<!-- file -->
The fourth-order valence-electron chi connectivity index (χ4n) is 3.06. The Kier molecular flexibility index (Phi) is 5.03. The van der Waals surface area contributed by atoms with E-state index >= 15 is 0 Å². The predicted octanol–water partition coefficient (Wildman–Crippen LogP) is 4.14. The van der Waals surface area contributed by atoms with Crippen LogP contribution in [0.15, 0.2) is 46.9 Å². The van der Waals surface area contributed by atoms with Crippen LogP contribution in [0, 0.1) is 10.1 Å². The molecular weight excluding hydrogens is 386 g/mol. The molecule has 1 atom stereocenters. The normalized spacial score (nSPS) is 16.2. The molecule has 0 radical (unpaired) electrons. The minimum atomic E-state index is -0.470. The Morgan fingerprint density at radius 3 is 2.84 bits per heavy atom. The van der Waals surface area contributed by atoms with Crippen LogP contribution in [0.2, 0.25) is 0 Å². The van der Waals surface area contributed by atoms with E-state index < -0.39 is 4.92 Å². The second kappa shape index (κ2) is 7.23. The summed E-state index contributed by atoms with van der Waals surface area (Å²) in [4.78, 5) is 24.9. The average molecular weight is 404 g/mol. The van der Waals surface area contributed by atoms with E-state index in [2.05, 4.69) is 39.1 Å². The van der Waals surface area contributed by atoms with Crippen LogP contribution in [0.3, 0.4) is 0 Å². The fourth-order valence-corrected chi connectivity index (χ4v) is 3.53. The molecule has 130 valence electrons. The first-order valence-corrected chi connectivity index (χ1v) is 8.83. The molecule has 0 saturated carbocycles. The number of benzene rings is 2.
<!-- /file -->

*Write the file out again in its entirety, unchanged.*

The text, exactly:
The fourth-order valence-electron chi connectivity index (χ4n) is 3.06. The Kier molecular flexibility index (Phi) is 5.03. The van der Waals surface area contributed by atoms with E-state index >= 15 is 0 Å². The predicted octanol–water partition coefficient (Wildman–Crippen LogP) is 4.14. The van der Waals surface area contributed by atoms with Crippen LogP contribution in [0.15, 0.2) is 46.9 Å². The van der Waals surface area contributed by atoms with Crippen LogP contribution in [0, 0.1) is 10.1 Å². The molecular weight excluding hydrogens is 386 g/mol. The molecule has 1 atom stereocenters. The normalized spacial score (nSPS) is 16.2. The molecule has 0 radical (unpaired) electrons. The minimum atomic E-state index is -0.470. The Morgan fingerprint density at radius 3 is 2.84 bits per heavy atom. The van der Waals surface area contributed by atoms with Crippen LogP contribution in [0.2, 0.25) is 0 Å². The van der Waals surface area contributed by atoms with E-state index < -0.39 is 4.92 Å². The second kappa shape index (κ2) is 7.23. The summed E-state index contributed by atoms with van der Waals surface area (Å²) in [4.78, 5) is 24.9. The average molecular weight is 404 g/mol. The van der Waals surface area contributed by atoms with E-state index in [2.05, 4.69) is 39.1 Å². The van der Waals surface area contributed by atoms with Crippen LogP contribution in [0.3, 0.4) is 0 Å². The fourth-order valence-corrected chi connectivity index (χ4v) is 3.53. The molecule has 130 valence electrons. The first-order valence-corrected chi connectivity index (χ1v) is 8.83. The molecule has 0 saturated carbocycles. The number of benzene rings is 2.